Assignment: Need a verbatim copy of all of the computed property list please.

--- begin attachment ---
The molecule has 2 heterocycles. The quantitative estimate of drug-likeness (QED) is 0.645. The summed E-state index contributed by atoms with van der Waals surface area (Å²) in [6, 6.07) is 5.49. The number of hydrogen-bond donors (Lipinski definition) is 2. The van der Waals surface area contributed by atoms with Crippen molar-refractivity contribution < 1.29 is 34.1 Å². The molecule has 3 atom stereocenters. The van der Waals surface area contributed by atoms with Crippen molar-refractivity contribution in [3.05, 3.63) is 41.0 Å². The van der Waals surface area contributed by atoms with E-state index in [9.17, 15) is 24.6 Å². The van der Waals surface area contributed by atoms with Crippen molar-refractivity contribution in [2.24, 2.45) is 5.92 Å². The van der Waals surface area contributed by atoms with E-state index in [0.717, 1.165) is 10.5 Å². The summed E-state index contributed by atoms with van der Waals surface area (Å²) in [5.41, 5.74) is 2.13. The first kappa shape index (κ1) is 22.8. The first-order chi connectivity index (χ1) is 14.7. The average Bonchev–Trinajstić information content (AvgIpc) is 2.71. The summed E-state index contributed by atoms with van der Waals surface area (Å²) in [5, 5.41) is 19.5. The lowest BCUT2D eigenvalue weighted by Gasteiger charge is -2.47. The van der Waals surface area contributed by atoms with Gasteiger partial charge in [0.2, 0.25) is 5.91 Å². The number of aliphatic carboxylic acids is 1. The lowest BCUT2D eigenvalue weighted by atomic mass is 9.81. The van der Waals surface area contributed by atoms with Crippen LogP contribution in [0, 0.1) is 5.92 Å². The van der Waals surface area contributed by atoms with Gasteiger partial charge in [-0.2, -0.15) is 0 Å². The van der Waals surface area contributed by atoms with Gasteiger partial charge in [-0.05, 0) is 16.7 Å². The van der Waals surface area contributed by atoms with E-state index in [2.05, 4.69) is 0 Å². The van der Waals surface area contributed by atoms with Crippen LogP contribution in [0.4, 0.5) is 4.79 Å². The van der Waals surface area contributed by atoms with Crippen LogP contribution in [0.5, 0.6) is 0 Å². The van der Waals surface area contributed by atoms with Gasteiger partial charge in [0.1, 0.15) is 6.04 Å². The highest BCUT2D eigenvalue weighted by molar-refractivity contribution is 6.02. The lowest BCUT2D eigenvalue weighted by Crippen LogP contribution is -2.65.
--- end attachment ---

The molecule has 2 heterocycles. The quantitative estimate of drug-likeness (QED) is 0.645. The summed E-state index contributed by atoms with van der Waals surface area (Å²) in [6, 6.07) is 5.49. The number of hydrogen-bond donors (Lipinski definition) is 2. The van der Waals surface area contributed by atoms with Crippen molar-refractivity contribution < 1.29 is 34.1 Å². The molecule has 3 atom stereocenters. The van der Waals surface area contributed by atoms with Crippen molar-refractivity contribution in [3.05, 3.63) is 41.0 Å². The van der Waals surface area contributed by atoms with E-state index in [9.17, 15) is 24.6 Å². The van der Waals surface area contributed by atoms with Crippen molar-refractivity contribution in [2.24, 2.45) is 5.92 Å². The van der Waals surface area contributed by atoms with E-state index in [0.717, 1.165) is 10.5 Å². The summed E-state index contributed by atoms with van der Waals surface area (Å²) in [5.41, 5.74) is 2.13. The first kappa shape index (κ1) is 22.8. The first-order chi connectivity index (χ1) is 14.7. The average Bonchev–Trinajstić information content (AvgIpc) is 2.71. The summed E-state index contributed by atoms with van der Waals surface area (Å²) in [5, 5.41) is 19.5. The lowest BCUT2D eigenvalue weighted by Gasteiger charge is -2.47. The van der Waals surface area contributed by atoms with Gasteiger partial charge in [0.2, 0.25) is 5.91 Å². The number of aliphatic carboxylic acids is 1. The lowest BCUT2D eigenvalue weighted by atomic mass is 9.81. The van der Waals surface area contributed by atoms with Crippen LogP contribution in [0, 0.1) is 5.92 Å². The van der Waals surface area contributed by atoms with Gasteiger partial charge in [-0.2, -0.15) is 0 Å². The van der Waals surface area contributed by atoms with Gasteiger partial charge in [-0.05, 0) is 16.7 Å². The van der Waals surface area contributed by atoms with E-state index in [2.05, 4.69) is 0 Å². The van der Waals surface area contributed by atoms with Crippen LogP contribution in [0.4, 0.5) is 4.79 Å². The van der Waals surface area contributed by atoms with Crippen LogP contribution in [0.5, 0.6) is 0 Å². The van der Waals surface area contributed by atoms with Gasteiger partial charge in [0.1, 0.15) is 6.04 Å². The highest BCUT2D eigenvalue weighted by molar-refractivity contribution is 6.02. The lowest BCUT2D eigenvalue weighted by Crippen LogP contribution is -2.65.